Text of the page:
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With the movement of some room furniture I felt like I needed to re-do my sweeps and recal my system. I had the following problem before, but I don't think I ever resolved the correct approach...

I'm using an E-mu 0404 USB mic preamp; pretty nice unit for the money. When I first got it I calibrated the inputs to determine just at which point on the input feed volume adjustments (both channels) the preamp would begin to roll off the input signal response. I have those points marked for both the mic input and the comparison signal input.

During sweeps I find that in order to stay at this "optimum preamp volume" point I have to raise my actual stereo preamp volume so that I hit a number of room resonance points during the sweep. So the question I've had is whether it's better to do a sweep that way, or sacrifice some preamp response and raise its volume, so as not to get quite so loud a set room resonances? The actual stereo volume during the sweeps is generally only a click or so louder than what I'd call my average listening volume (really not that loud, but the sweeps come through louder than music)

The output sweeps are used for DRC generation of calibration files.
 

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at which point on the input feed volume adjustments (both channels) the preamp would begin to roll off the input signal response.
Roll off the signal response. It is likely just me, but I can't figure out what this means?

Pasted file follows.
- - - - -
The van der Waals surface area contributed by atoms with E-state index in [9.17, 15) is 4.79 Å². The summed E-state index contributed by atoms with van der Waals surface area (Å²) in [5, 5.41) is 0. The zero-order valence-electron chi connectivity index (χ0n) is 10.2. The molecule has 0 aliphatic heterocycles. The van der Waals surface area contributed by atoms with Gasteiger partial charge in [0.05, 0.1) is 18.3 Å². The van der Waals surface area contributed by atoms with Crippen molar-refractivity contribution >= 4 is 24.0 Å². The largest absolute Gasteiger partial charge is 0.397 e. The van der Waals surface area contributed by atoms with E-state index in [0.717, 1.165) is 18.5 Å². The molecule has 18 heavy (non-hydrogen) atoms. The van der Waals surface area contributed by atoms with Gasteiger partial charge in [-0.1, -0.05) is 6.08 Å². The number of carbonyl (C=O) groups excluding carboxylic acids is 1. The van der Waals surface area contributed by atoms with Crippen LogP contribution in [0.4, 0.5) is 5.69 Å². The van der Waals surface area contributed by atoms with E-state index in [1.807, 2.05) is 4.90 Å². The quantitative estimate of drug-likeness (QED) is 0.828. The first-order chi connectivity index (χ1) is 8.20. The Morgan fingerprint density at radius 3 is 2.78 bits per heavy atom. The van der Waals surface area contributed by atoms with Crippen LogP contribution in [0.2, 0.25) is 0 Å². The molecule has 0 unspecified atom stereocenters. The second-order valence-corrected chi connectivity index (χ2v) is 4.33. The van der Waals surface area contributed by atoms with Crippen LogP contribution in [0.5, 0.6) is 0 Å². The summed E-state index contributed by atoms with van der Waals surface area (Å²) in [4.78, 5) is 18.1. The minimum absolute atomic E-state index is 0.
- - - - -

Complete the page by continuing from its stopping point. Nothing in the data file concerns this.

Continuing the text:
brucek
 

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Roll off the signal response. It is likely just me, but I can't figure out what this means?

brucek
That is to say, I found the point at which the volume adjustment on the E-Mu started causing the calibration signal (the one in the E-Mu) to begin showing signs where its normal flatness begins to roll off. The calibration signal in the E-Mu shows flat -.2dB or so under a good part of the input volume adjustment range. But beyond that point it starts to roll off pretty rapidly, where maybe an extra notch further along the captured trace is now about .5dB down in the lowest octave and a little over 1dB down in the highest octave. I figured that's the point at which the amplifiers in the E-Mu begin to lose their flat frequency response characteristics. Put the input volume adjust at about the 3:00 position and you're way past capturing anything accurately. So with the mic feed going into one of those inputs, is it better to tradeoff raising the speaker volume and stay in the flat range of the E-Mu - but excite the room modes more - or lower the speaker volume but now maybe lose accurate frequency capture at either end?

It may depend on how well DRC can recognize room mode interactions and maybe take those into account when calculating the correction filters.
 
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